General Health
Understanding the Risk Factors behind Chronic Sinusitis

Understanding the Risk Factors behind Chronic Sinusitis

Understanding the Risk Factors behind Chronic Sinusitis

Chronic sinusitis begins and ends with damage to the mucosal lining of the sinuses. There are several disease processes that have the potential to cause damage to an individual’s mucosal lining. These include allergic rhinitis, mold infestation/infection, gastrointestinal reflux, and immunological disorders. It should also be remembered that with each case, risk factors may be single or multiple depending on the individual. If these risk factors are addressed and managed, the likelihood of reducing the patient’s sinus symptoms is greatly increased.

Another item that needs to be discussed when talking about chronic sinusitis is adequate drainage. If there is an obstruction, which impedes drainage, secretions accumulate. This accumulation inhibits the natural mechanisms of the sinuses to clear pathogens that now have the potential to cause bacterial infections. Therefore, surgery along with the medical management of the above mentioned risk factors is important for helping patients who suffer with chronic rhinosinusitis (CRS).

Allergic Rhinitis

Allergic rhinitis (AR) is one of the most common illnesses associated with CRS. Allergens enter the sinuses through the nasal passages and set off a cascade of inflammatory reactions which damages the mucosa. Bacteria that normally colonizes the sinus cavities are now able the penetrate beneath the mucosal layer, which when intact is an excellent barrier against bacterial infections. Allergy testing allows the clinician to identify offending allergens to the individual patient and subsequent allergy immunotherapy helps the patient to minimize the effects of the allergens. This is accomplished by having the patient develop tolerance to the allergen by introducing increasing concentrations of the allergen over a period of time.

Allergic Fungal Sinusitis

A special subset of allergic rhinitis is Allergic Fungal Sinusitis (AFS). Though it shares many of the same traits as allergic rhinitis there are some distinct differences. One of the most significant is that most patients do not have a positive skin test to molds which are ubiquitous to the environment. However, like other allergens AFS causing inflammatory damage to the mucosal lining of the sinuses and causes secondary bacterial infections. In a recent article from the American Journal of Rhinology and Allergy, it describes that symptoms of patient with AFS can range from mild to severe and depending on the severity of the disease will dictate the appropriate way to manage the disease.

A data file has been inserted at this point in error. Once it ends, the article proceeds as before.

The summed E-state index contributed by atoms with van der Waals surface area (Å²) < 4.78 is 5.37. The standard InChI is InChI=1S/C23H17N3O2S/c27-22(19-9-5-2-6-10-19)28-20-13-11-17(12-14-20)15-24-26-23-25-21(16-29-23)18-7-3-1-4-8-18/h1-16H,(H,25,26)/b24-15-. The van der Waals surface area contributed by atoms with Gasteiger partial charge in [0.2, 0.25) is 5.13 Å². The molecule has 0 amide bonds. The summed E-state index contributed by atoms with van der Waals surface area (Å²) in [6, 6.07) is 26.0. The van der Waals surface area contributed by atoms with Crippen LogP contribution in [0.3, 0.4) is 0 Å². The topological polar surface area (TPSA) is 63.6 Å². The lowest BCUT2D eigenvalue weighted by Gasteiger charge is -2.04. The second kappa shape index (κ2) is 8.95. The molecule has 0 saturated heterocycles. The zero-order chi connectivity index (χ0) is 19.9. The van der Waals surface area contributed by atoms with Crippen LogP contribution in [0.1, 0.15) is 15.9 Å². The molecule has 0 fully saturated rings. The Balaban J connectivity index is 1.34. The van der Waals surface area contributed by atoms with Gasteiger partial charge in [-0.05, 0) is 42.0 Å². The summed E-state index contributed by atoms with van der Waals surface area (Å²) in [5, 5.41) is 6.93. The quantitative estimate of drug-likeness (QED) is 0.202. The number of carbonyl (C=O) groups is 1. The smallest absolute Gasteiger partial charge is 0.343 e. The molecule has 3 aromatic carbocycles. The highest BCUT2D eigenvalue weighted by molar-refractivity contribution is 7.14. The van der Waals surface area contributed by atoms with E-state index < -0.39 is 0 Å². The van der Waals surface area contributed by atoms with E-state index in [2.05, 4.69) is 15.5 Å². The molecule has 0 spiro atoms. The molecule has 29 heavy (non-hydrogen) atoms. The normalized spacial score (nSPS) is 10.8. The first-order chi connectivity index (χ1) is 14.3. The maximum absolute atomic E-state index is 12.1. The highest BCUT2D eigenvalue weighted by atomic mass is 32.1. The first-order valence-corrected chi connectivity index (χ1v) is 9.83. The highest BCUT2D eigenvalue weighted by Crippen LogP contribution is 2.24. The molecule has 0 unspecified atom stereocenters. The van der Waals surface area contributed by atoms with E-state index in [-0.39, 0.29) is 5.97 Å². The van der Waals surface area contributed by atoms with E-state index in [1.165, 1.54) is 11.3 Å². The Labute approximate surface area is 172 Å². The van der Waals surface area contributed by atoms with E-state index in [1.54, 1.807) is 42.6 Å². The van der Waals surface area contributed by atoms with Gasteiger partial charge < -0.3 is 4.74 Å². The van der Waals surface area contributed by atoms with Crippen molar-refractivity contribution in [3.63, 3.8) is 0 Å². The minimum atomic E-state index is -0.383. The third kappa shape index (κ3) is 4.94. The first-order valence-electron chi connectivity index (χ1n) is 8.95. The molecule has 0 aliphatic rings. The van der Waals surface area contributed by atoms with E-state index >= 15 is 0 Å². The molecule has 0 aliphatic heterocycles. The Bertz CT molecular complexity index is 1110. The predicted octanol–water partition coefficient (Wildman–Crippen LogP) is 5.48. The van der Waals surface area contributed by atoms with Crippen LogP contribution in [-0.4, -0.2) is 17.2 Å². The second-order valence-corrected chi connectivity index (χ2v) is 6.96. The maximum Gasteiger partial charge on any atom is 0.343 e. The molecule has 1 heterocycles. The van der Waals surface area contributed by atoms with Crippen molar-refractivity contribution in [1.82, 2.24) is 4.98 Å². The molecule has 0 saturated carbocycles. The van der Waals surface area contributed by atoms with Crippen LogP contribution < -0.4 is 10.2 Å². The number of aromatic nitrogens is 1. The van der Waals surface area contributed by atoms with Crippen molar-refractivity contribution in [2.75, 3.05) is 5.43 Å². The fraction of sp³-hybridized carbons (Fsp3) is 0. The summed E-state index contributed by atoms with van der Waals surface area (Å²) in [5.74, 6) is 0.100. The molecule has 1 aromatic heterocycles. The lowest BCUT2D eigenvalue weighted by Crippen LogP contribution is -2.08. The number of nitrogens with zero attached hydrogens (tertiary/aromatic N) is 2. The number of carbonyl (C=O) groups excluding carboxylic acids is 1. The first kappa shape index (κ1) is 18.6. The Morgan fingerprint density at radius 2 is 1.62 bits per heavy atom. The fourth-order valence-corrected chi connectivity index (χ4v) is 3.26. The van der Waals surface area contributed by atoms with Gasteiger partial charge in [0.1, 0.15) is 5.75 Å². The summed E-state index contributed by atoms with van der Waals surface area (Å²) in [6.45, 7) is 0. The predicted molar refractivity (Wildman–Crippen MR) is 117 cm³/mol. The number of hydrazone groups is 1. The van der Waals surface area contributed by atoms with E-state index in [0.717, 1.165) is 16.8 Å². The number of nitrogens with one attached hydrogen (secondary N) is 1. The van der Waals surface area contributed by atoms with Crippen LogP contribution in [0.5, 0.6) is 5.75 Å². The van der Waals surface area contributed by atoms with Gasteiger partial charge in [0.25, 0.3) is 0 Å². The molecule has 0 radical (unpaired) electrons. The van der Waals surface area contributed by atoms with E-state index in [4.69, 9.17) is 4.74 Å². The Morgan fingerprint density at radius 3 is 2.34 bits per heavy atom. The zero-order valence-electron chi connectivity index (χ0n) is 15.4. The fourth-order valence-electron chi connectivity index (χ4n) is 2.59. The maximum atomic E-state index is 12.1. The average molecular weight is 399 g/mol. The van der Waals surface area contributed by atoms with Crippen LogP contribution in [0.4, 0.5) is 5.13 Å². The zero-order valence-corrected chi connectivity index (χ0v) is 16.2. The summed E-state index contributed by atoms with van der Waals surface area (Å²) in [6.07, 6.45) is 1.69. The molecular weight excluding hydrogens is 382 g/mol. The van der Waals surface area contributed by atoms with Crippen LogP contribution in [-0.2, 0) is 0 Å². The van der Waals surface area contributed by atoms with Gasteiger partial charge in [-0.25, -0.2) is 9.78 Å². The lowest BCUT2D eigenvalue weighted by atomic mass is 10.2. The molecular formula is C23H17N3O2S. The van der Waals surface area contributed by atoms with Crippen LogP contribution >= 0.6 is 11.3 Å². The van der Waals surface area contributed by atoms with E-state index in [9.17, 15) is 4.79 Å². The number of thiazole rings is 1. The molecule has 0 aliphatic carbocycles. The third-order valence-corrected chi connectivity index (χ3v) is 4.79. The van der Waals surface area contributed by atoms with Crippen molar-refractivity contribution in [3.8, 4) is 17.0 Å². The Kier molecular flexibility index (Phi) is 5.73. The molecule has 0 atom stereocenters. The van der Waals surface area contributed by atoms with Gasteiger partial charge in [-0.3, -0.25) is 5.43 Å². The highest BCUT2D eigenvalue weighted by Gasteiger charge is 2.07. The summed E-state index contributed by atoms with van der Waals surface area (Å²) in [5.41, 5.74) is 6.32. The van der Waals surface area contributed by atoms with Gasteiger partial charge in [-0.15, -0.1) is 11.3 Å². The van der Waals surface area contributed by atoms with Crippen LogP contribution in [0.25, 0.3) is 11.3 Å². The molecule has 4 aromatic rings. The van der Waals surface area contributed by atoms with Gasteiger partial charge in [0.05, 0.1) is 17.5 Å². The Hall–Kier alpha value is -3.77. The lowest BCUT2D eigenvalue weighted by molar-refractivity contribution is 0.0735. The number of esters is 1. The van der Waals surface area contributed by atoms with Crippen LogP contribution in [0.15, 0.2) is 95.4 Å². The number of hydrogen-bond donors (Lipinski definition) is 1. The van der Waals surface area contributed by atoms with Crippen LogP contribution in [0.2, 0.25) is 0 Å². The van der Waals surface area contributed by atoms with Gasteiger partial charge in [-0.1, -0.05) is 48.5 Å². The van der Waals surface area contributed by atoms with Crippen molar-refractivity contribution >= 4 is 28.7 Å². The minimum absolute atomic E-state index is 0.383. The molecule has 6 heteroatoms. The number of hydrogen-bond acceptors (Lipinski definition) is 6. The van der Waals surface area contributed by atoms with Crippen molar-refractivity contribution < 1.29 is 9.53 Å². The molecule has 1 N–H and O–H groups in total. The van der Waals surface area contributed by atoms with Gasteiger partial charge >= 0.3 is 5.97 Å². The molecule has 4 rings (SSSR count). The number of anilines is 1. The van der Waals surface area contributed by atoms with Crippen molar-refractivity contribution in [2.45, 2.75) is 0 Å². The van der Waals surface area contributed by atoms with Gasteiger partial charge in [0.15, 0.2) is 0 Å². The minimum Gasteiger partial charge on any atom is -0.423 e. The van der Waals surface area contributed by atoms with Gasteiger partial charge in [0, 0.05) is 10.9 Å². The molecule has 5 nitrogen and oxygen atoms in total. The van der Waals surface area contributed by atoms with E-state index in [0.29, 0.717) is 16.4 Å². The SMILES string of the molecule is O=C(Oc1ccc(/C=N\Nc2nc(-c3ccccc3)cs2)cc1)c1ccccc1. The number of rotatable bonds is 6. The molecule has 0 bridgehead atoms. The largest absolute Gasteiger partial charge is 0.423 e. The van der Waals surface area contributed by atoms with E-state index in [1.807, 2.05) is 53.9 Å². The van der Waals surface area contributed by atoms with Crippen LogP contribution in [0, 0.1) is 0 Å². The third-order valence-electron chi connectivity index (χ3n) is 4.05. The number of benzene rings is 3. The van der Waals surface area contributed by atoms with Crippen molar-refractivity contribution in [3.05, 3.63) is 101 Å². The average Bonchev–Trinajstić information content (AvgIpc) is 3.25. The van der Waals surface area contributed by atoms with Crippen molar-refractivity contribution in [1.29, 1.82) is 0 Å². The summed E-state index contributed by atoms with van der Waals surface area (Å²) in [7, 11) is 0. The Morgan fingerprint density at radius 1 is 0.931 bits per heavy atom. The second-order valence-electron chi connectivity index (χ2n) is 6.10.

Risk Factors

GERD

Gastro- Esophageal Reflux Disease or (GERD) is a major contributor to CRS. If the Lower Esophageal Sphincter (LES) doesn’t function properly, gastric secretions are able to travel back up the esophagus and damage structures such as the vocal cords, bronchioles, and sinus cavities. Just as it is with AR and AFS, the disruption of the mucosal integrity of the sinus cavity leads to bacterial infections. In many cases, bacteria associated with gastrointestinal tract are found in the sinus cavities making it highly suggestive that the underlying cause for the patient’s CRS is reflux in origin. Treating the underlying reflux helps avoid the recurrent use of antibiotics.

Immunologic Disorders

Another risk factor for CRS is immunologic disorders which can be both inherent and acquired. One such inherent disorder is Common Variable Immunodeficiency which can be present in childhood. However, in many instances, the full expression of the disease many not be recognized until the third or fourth decade of life. Unfortunately CVID is not well recognized and in many instances undiagnosed until later on in life. Lately, our practice has identified several patients that developed immunodeficiencies after chemotherapy for treatment of an underlying malignancy. Treating CVID with gamma globulin therapy greatly reduces the incidence of sinus infections in those that have this underlying problem.

Conclusion

In conclusion, it takes experienced clinicians who understand how multiple disease processes can collectively cause CRS and can identify the underlying risk factors in each individual patient to effectively treat this condition by customizing a treatment plan that is based on the patient and not on some standardized protocol.

Important Disclaimer: The content displayed by the author of sinusblogmd.blogspot.com is designed to be educational. Under no circumstance should it replace the expert care and advice of a qualified physician. Sinusblogmd.blogspot.com does not give medical advice or care to its viewers. Rapid advances in medicine may cause information contained here to become outdated, invalid or subject to debate. Accuracy cannot be guaranteed. Sinusblogmd.blogspot.com, writers, editors and management assume no responsibility for how information presented is used by the public.

Dr. Andrew Pugliese

Andrew Pugliese MD is a passionate blogger, author, speaker and Triple Board Certified MD in Infectious Disease, Internal & Sleep Medicine. I currently an infectious disease physician in Atlanta, GA for Infectious Disease Consultants. I currently serve as President of Sinus Solutions LLC and I’m a pioneer in the non-surgical treatment of acute and chronic sinusitis. I write informative blog posts that focus on underlying causes, detection and treatment of numerous infectious diseases. These disease range from chronic sinusitis & immune deficiencies to narcolepsy & reflux with a little bit of everything in between.

Dr. Andrew Pugliese

Dr. Andrew Pugliese

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